As word of the mystery flier circulated through Eagle Point, Hertel received a phone call from resident Joe Scheffler late Wednesday saying he and others were behind the flier. Scheffler told Hertel he was unaware a complaint had been filed or that a PAC needed to be registered with the state, Hertel said.
    Scheffler's father, Jerry Scheffler, called the Mail Tribune, stating he was an Eagle Point grandfather and the group's treasurer.
    Jerry Scheffler on Thursday was unable to give even a rough estimate of the number of members in the group.
    "I'm still gathering that information for the state," he said. "We're a group of ranchers, loggers and hometown folk out in Eagle Point. We made a mistake. We're correcting it."
    On Friday, Scheffler said via email that more than 40 families contributed to the flier, which means the state has required they set up a PAC and enter all the contributions.
    "I now have the new PAC registered and am continueing (sic) to work with them to get contributions entered," Scheffler wrote.
    Hertel said the Schefflers needn't be concerned the state will go after them for voter fraud.
    "We're not talking criminal by any means," Hertel said, adding she had also told Luba she would have no standing for a civil complaint against the group as she is not named in the flier.
    Bateman said this is not the first time a mystery flier has circulated in the district via a mass mailing.
    "It's happened in the past," Bateman said. "Somebody put one out with our school district's logo on it saying it was sponsored by Jackson County Schools. These things happen."
    Luba suspects the three candidates are behind the flier. (See correction, below.) She said she confronted Grissom about the flier at this month's School Board meeting, telling him she was going to call election authorities.
    Grissom denies knowing anything about the Schefflers, their flier, or that Luba said anything to him about it. But Luba did threaten his campaign that night, Grissom said.
    "She said she'd seen corruption," Grissom said. "And that she'd do everything she could to see that I wouldn't get re-elected."
    Grissom agrees the board is fiercely split between the two factions.
    "It's never been as bad as the past two years," he said.
    Grissom blames Bateman's and Mannenbach's support of the union, particularly during last year's strike, as having created the problem.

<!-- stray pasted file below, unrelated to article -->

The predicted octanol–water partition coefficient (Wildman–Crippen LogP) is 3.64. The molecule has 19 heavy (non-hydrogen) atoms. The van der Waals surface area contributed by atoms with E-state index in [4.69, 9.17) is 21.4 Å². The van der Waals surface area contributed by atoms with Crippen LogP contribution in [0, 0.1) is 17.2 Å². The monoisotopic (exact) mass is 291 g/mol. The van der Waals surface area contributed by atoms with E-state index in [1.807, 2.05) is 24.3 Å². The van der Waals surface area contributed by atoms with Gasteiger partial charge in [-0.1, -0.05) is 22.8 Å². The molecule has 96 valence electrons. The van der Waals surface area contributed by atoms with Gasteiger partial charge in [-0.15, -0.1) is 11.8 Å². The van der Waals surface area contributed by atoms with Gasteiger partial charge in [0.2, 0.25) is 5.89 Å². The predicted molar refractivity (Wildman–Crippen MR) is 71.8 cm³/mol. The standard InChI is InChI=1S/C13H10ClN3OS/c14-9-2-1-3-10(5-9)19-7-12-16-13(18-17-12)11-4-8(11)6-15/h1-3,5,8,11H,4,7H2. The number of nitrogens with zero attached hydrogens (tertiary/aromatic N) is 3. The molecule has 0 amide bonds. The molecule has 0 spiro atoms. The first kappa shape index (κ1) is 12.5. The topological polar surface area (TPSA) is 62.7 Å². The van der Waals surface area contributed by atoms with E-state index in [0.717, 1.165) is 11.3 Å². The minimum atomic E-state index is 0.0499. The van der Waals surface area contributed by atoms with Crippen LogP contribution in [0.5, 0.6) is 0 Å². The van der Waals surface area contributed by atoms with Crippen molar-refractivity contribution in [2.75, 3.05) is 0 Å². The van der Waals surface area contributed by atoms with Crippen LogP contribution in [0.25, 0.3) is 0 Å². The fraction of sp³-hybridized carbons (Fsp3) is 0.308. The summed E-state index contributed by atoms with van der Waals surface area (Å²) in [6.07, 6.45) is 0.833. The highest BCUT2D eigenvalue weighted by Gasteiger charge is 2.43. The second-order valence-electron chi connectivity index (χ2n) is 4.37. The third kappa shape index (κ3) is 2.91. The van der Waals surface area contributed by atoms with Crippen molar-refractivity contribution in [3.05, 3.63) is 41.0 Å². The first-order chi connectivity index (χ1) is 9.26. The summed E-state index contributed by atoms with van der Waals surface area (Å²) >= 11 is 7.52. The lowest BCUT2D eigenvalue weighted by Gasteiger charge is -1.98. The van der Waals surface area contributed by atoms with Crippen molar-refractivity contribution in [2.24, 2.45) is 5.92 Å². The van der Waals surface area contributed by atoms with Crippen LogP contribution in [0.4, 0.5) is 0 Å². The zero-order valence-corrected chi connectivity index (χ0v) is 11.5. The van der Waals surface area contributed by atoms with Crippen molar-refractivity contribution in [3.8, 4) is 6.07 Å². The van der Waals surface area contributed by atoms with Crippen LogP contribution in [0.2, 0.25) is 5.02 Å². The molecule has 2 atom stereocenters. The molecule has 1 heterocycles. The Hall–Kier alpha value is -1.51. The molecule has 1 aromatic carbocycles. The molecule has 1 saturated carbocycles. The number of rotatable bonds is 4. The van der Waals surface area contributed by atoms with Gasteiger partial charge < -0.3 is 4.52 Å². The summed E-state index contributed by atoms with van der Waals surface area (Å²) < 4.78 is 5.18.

"I supported them as candidates," Grissom said. "I thought they could be balanced. But their biased voting surprised me."
    Bateman said claims he is biased toward the union simply because his wife is a teacher are false. And ironic. Allen Barber, the district's human resources director, also has a wife who is a teacher within the district.
    "He does contract negotiations for the district," Bateman said. "But I'm not saying it's a conflict for his wife to work in the district. My wife has spent over 20 years working in the school district. I didn't hire her. I've only been on the board for four years."
    Bateman said he's not pro-union. He's anti-spending when it comes to "waste." Bateman voted against an $18,000 salary increase for the district's business manager, and against spending $92,000 on an energy specialist "to tell us to turn the lights off," he said.
    "For that amount of money, we could have hired two maintenance workers to walk around and turn them off for us," Bateman said, adding he wants to see more teachers in the classrooms.
    Each side claims to be "pro-student." Bateman said the board tends to unanimously agree on purchasing items that will benefit students, such as technology upgrades. But he agreed the board will likely remain divided.
    "We have totally different views on things," Bateman said.
    Bateman filed for Grissom's seat this election so that voters would have a clear choice between the two, he said. But after Hodges filed for the same seat, Grissom ultimately decided to run against Ralph Meeker.
    Luba said she plans on homeschooling her grandchildren.
    The district "has nothing to offer us," she said.
    Bunny Lincoln, retired Eagle Point city planner and current community association president, said the board's incessant infighting is spreading like poison throughout the community, and giving Eagle Point a black eye.
    "It gets weirder by the minute," Lincoln said. "The whole board is about mudslinging. I hope they understand what a negative picture it gives to the whole community."
    Lincoln said there are varying degrees of fault to be found on both sides of the board. But the students in this semi-rural district are the ones being disadvantaged by the ongoing dysfunction.
    "We are talking about the future of our children," Lincoln said. "I don't understand where this rancor and get-even attitude is coming from. When is somebody going to say enough is enough?"
    Reach reporter Sanne Specht at 541-776-4497 or sspecht@mailtribune.com.
    Correction: An earlier version misidentified the people Luba suspects are behind the flier.